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Trees removed, what about the lawn?

Posted by GarlicCity California (My Page) on
Wed, Jan 8, 14 at 14:21

Hi, all. I'm a recent transplant to the Monterey Peninsula. The house I bought had several trees too close together planted in a small area (backyard, surrounded by lawn). I made the decision to have the trees cut down, and the stumps ground. I have several questions: as it's winter (such as it is in California), and may possibly be another dry winter, how soon can I think about replacing top soil and seeding the area where the trees were for new lawn? I've had experience at my previous residence where a removed tree resulted in a low spot that just seemed to never get back to being level, even after continuous adding of top soil. I'd like to avoid that.

Also: do I leave the areas alone until spring so the remaining parts of the tree can decompose, and then apply top soil and grass seed or sod, or can I do it sooner? It never gets hot in my location (Marina, CA), and again, it looks like it might be a dry winter again, if that helps guide your thoughts.

Thanks to all.

Follow-Up Postings:

RE: Trees removed, what about the lawn?

Dig out as much of the wood chips as possible. You will be left with a pit and even then there will be wood chips mixed with dirt. Fill the pit with topsoil. Mound over the area with dirt because there will be sinking over time as the remaining chips and roots decay. Then sod or plant as appropriate for your area and the type of grass (I'm unfamiliar with your seasons). You can sod most anytime. You will need to water unless you have rain. Grass in the areas where you cut down the trres will likely not grow as well as the rest of the lawn and will need more nitrogen. The wood chips down in the dirt will be depleting nitrogen as they decay. I had a big tree removed late 2012 and I spent several weeks in February moving wood chips. I used them as mulch. It was a very dirty, laborious job. Shovels don't work well. I picked at my mountain of chips with a hand trowel. I probably should have had the stump grinder remove them with heavy equipment. You definitely need to get them out before trying to grow anything there.

RE: Trees removed, what about the lawn?

Thanks, beckybeck. Will do!

RE: Trees removed, what about the lawn?

Not to be disagreeable, but I believe beckybeck's approach is the same one that gave your the eternal depression you were trying to avoid. Burying the roots will give you a never ending problem. When I say never ending, I buried a stump 20 years ago underneath compost. I unburied it after 15 years, and it was as solid as the day it was cut down. I took a different approach and turned on a misting nozzle over top of the stump. Within 3 or 4 weeks of continual misting I had mushrooms forming on the wood to begin the rotting process. 18 months later the stump is completely gone leaving nothing but a very soft spot. The spot is behind my garage so I haven't really done anything with it, but at least I am confident the stump is no longer an issue. Throughout the 18 months of decay I used the mister only when I thought it was getting too dry. In your area that might never happen. But all I had to do was get the rotting process kick started with the continual moisture and then I let Nature take Her course. You must have an open air access or the wood will never rot away.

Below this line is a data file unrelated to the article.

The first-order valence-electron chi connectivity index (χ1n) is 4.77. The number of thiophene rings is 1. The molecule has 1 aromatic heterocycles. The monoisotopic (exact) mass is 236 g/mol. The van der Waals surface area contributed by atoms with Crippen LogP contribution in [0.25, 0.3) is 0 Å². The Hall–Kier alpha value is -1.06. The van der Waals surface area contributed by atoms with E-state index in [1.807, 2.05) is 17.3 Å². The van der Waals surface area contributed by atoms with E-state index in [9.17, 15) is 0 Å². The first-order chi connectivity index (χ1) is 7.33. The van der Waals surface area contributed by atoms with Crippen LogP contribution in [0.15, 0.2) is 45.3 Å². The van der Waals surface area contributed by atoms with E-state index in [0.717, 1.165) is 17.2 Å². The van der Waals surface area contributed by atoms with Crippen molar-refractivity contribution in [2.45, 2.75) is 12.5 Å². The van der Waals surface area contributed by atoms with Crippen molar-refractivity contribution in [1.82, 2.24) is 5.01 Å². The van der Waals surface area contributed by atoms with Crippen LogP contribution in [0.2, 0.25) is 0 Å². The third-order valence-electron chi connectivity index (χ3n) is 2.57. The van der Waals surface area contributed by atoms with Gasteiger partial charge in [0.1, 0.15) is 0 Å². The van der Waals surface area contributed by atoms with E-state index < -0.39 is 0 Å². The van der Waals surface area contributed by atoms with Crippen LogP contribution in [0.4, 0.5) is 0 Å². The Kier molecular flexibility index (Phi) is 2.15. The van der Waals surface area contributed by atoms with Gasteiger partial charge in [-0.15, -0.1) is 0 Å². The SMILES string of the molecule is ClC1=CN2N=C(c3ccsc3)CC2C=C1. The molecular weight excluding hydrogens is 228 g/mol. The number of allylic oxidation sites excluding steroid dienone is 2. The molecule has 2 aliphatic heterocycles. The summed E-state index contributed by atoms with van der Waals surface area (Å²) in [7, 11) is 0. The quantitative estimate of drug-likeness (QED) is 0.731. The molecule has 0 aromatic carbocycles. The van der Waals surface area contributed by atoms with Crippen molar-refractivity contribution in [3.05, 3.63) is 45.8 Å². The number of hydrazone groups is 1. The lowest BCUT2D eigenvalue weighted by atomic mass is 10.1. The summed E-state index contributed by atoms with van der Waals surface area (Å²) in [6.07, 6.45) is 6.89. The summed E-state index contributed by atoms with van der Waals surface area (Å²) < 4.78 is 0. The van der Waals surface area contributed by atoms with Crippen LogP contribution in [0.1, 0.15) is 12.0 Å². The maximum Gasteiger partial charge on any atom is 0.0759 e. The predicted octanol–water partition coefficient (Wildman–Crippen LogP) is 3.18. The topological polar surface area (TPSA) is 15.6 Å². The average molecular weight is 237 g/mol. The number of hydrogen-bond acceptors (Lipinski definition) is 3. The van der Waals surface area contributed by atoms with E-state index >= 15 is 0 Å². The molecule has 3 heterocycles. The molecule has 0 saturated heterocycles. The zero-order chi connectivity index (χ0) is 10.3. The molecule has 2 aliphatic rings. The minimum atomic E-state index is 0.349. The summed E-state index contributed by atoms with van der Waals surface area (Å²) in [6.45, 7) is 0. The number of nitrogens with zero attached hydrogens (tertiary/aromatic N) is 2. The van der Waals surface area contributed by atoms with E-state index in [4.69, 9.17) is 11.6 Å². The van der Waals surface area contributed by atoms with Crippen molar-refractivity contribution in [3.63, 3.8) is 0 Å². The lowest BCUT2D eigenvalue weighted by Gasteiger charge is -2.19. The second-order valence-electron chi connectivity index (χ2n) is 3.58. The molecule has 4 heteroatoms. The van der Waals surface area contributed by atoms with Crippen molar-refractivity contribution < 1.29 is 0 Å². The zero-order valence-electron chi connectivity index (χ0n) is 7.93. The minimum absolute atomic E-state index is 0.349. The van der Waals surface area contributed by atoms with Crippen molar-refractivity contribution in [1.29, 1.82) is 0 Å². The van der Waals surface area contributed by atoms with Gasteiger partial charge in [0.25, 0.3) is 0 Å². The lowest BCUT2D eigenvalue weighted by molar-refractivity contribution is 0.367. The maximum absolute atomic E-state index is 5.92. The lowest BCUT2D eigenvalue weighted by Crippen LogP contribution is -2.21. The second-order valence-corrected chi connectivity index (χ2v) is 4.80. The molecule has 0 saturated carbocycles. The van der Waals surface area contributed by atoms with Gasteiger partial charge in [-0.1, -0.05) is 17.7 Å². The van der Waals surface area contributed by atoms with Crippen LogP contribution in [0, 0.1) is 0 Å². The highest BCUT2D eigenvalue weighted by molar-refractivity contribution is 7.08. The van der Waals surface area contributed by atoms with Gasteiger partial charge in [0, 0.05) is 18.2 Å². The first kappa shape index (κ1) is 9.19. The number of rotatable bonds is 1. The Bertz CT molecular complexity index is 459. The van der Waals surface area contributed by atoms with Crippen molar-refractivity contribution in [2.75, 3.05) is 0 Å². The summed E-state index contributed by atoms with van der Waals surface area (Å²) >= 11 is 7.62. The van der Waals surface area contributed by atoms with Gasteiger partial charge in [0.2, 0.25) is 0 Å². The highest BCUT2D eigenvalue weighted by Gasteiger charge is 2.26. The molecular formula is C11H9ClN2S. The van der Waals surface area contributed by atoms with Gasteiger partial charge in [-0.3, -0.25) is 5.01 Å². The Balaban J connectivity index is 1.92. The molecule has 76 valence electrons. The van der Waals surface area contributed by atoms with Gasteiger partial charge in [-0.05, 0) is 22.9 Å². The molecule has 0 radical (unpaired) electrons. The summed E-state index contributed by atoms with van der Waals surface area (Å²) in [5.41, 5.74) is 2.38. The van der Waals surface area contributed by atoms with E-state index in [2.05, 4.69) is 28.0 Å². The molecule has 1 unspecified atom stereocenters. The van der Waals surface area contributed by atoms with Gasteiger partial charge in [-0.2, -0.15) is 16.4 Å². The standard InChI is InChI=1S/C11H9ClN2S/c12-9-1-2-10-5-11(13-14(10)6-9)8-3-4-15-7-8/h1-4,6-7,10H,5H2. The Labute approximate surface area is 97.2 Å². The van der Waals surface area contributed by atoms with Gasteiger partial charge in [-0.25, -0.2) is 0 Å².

Burying it with soil is the common mistake. My approach will speed up the decomposition process so that you can at least get the grass back in there and level in 2 years rather than chasing the devastatingly slow decomposition when you bury it.

RE: Trees removed, what about the lawn?

GarlicCity has had the stumps ground. He has piles of wood chips, not stumps. I recommended removing the wood chips as best as possible and filling the resulting pit with dirt. Some roots are ground with the stump but there are still lateral roots in the ground and they just have to decay over the years. I can't imagine digging up all the lateral roots for a sizable tree. An alternative approach would be to leave the piles of chips and mist them, as Dchall suggests for stumps, but it will still take a long time for chips to decay. Even when they are decayed, I think you'd still want to dig out the decayed chips and replace them with dirt.

RE: Trees removed, what about the lawn?

I thought it would take a long time to decay, but I was willing to wait it out. It took a total of 18 months until the hard stump had become soft as a wet sponge. When I stepped on it my foot sunk in (kinda gross). It has been a couple years since then. I should look again to see what the condition of the former stump is. Chips would decompose faster once they process starts. My suggestion was mostly to get the decay process started. Once it is started, it cannot be stopped except by cutting off the air supply with soil.

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